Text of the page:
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1
just use two pgms, have 8 zones follow one and 7 zones follow the other
2
You mean as an alarm company?  Not really.  Brinks doesn't seem to be too common around here.  It's not too often that I see their stickers and signs.  Plenty of ADT though, we take ADT's Vista panels over weekly.  Not to mention, a takeover of a Brinks is almost guaranteed to be a default of the panel since the installer code wouldn't be known. 
3
I have the BHS programmer, and a 4000 panel in with the 16-zone expander and wireless receiver.   I enrolled my existing 5800 wireless devices right in with no trouble, it all works great.

It's a solid, robust alarm system.  It's a shame it's made by Honeywell and not used for any other dealer than Brinks.  I would have liked to see many of the capabilities of the Brinks systems in Honeywell's vista systems.

Contrary to what was mentioned in earlier years on this forum, the Brinks panels can report to a central station in industry standard SIA format.  I have mine transmitting to a test account at our central station via a Telguard TG1 Express cellular communicator.  Works flawlessly.

Yeah I know. It's really quite an elaborate system. All the programming is real modular, very well designed. Do you officially advertise that the Brinks system is supported, even if it's hard to program? If not, you should, especially since it's a lot more accessible now.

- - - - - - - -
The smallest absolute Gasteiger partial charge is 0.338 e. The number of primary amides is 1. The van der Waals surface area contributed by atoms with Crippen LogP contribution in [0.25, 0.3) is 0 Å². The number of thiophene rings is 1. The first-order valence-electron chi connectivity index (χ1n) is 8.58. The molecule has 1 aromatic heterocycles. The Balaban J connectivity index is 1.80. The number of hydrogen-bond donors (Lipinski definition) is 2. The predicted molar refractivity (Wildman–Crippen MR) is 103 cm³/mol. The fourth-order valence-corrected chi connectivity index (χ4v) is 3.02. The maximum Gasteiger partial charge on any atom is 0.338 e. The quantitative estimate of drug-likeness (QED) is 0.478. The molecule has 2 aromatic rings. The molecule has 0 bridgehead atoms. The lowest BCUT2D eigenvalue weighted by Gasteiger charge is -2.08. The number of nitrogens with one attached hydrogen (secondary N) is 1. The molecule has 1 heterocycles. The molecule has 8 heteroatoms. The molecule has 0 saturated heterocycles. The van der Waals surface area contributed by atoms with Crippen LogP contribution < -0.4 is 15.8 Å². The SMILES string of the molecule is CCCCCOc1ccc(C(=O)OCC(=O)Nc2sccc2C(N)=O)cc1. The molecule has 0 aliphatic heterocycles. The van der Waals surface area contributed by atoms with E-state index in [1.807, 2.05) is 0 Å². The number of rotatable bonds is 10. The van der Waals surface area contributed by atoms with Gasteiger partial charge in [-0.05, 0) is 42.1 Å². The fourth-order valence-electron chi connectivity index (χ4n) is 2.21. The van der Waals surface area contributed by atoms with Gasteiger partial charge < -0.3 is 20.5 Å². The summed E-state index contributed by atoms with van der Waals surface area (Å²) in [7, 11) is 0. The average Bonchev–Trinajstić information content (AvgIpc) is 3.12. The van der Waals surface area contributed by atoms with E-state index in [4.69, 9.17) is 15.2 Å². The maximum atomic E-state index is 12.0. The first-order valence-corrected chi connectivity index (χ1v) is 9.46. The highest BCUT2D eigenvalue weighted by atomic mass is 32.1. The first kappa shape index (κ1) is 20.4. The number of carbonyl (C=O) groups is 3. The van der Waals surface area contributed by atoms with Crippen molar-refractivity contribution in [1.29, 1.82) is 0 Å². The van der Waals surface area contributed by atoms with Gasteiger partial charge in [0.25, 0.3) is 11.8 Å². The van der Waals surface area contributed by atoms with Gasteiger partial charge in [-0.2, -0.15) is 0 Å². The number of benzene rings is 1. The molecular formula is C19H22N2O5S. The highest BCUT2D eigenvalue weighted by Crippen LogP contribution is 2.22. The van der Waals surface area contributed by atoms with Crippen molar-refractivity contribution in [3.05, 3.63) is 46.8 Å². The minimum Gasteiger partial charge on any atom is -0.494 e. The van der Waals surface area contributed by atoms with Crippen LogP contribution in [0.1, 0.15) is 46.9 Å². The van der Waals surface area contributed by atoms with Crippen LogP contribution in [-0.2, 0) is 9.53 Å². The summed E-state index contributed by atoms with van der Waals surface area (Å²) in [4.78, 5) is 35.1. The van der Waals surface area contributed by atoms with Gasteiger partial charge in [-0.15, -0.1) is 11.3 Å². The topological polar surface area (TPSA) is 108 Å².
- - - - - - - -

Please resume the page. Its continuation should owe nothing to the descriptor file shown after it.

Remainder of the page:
4
Sadly the NX-584 is not sold on the Australian market.

I contacted a number of companies about having one shipped here, most of them wanted US$60+ just in shipping fees. Several ignored me, and the couple that were willing to ship here seem to have bad reviews.
5
That's why the NX-584 RS232 gateway is for. It's not that expensive.

Usually alarm panels use a synchronous serial communication with their keypads and modules with 2 wires : Data and Clock. NX bus uses 1 wire, Data only which is asynchronous. Power plus and Common are always there so were talking about a 4 wire or a 3 wire security system bus.

george
6
I have the BHS programmer, and a 4000 panel in with the 16-zone expander and wireless receiver.   I enrolled my existing 5800 wireless devices right in with no trouble, it all works great.

It's a solid, robust alarm system.  It's a shame it's made by Honeywell and not used for any other dealer than Brinks.  I would have liked to see many of the capabilities of the Brinks systems in Honeywell's vista systems.

Contrary to what was mentioned in earlier years on this forum, the Brinks panels can report to a central station in industry standard SIA format.  I have mine transmitting to a test account at our central station via a Telguard TG1 Express cellular communicator.  Works flawlessly.
7
Oh - I thought it may be using the COM wire as the second wire.

The reason I would like to do this is because there are many users who have a NX4/8 panels with no serial port. If they are based in Australia it costs $200+ to order a NX-588e or ComNav, and the NX-584 is for all intents and purposes near impossible to buy here.